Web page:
Carnovsky is Francesco Rugi and Silvia Quintanilla, an art and design duo based in Milan. They started collaborating in 2007, producing multi-layered artwork which reveals different scenes under red, green and blue light. The resulting experimentation led to 2010’s critically acclaimed RGB project, which has since spawned a number of other works by the duo, some of which are shown across this month’s issue.

How did you start working together as Carnovsky?

[Francesco] Silvia studied as an industrial designer in Bogotá, Colombia and I studied art history in Bologna, Italy. We met in Milan in 2004 at Domus Academy, where we were doing a Masters in Design.

What was the inspiration for the RGB project?

[Silvia] RGB has various inspirations. We were experimenting with printing techniques and lights, two fields that we truly love and always wanted to work in. In April 2007, we got the opportunity of participating in a small exhibition during Milan Design Week called Surprise, so we decided to present what we were working on. It was just with red light and not LEDs, but a bulb with photographic gels filters. Then we start to experiment with the other primary light colours: green and blue.

Working with coloured lights we understood that each colour works in a different way, because they have different wavelengths – red the longest, blue the shortest, green in between – and we use this characteristic for the narrative of the image.

The idea behind RGB is that there are many different levels of meaning in things. What you see for the first time may hide other meanings, other worlds, and what is supposed to be flat may not be.

What is your working process? How do you plan out the layers?

[Francesco] It is kind of a difficult process because there is not just one image but three, and they have to look great by themselves, but also together with the other two.

For us, more than having different wavelengths, they have different meanings. The red filter makes one of the worlds emerge in a clear, sharp and obvious way, hiding the other two. It’s like a wide-awake state. The blue one instead does not hide the other two worlds. We like to think about it as the world that is deep inside, so we use this level as a sort of hidden meaning, with fantastic creatures and sea monsters as in the Animalia series, a guffawing monkey tribe in La Jungla series, or a mythical procession in the Landscapes series.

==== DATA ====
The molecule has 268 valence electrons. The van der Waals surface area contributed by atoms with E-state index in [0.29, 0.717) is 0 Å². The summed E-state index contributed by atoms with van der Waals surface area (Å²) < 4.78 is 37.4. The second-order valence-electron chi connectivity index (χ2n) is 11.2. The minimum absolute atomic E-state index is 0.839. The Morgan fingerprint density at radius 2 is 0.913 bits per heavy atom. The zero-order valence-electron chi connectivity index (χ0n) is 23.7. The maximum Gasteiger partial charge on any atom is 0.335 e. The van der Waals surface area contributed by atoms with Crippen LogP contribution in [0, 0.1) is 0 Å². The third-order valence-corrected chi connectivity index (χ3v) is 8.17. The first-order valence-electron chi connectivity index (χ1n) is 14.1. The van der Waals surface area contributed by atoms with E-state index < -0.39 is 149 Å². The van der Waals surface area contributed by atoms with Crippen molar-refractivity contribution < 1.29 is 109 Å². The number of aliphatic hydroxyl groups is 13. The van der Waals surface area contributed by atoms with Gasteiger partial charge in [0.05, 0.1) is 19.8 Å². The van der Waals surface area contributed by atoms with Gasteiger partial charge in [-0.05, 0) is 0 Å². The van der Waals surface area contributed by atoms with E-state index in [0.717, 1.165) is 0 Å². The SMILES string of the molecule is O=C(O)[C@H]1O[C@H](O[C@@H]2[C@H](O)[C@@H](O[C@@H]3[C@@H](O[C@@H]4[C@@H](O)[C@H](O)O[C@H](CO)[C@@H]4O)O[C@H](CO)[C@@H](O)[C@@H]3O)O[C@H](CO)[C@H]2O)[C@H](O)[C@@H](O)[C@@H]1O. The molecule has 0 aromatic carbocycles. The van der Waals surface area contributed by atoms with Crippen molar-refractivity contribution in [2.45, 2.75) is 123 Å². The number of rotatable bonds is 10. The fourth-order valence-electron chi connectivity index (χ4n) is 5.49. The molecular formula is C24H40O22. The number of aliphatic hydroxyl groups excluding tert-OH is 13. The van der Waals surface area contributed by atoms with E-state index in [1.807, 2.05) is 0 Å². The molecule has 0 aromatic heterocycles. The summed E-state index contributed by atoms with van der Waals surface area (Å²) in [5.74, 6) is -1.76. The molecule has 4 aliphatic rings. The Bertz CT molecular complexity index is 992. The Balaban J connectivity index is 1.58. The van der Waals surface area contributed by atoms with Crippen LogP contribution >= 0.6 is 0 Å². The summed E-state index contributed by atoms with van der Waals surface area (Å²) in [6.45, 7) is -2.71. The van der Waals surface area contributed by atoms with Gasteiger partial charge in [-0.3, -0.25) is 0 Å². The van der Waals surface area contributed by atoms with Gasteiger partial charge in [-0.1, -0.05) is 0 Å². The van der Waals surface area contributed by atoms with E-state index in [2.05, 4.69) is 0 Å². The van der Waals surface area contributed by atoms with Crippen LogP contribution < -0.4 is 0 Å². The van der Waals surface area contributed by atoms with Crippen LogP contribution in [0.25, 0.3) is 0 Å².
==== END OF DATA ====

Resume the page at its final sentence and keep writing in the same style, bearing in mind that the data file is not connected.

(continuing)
You’ve done some work which is more interior design based – for example, wallpapers and tabletops. How does this differ to preparing work for an exhibition, for example?

[Francesco] Even in our exhibitions we love to use wallpaper, because it allows us to achieve an architectonic scale and create spaces and experiences where people are completely immersed in an ever-changing world. Sometimes we also have some limited edition prints or objects.

The main difference is the scale. When we design a new artwork for our wallpaper collection, in the design process we don’t know the exact dimensions in which it will be printed. If we are preparing for an exhibition in a specific place, we do. Working on a screen or making printing proofs on A3 sheets of paper is never the same thing as seeing a wall five metres tall and 12 metres long. Our works are always very dense and full of detail. They contain lots of information precisely because they must be able to be reproduced in a large scale.

What are you working on currently?

[Silvia] We spent the last winter working on our first illustrated children’s book. The title is Illuminature, written by Rachel Williams, and it’s going to be published at the beginning of October 2016. We really enjoyed illustrating a children’s book and we are currently gathering ideas and materials for a possible new one.

carnovsky.com

Sam Walby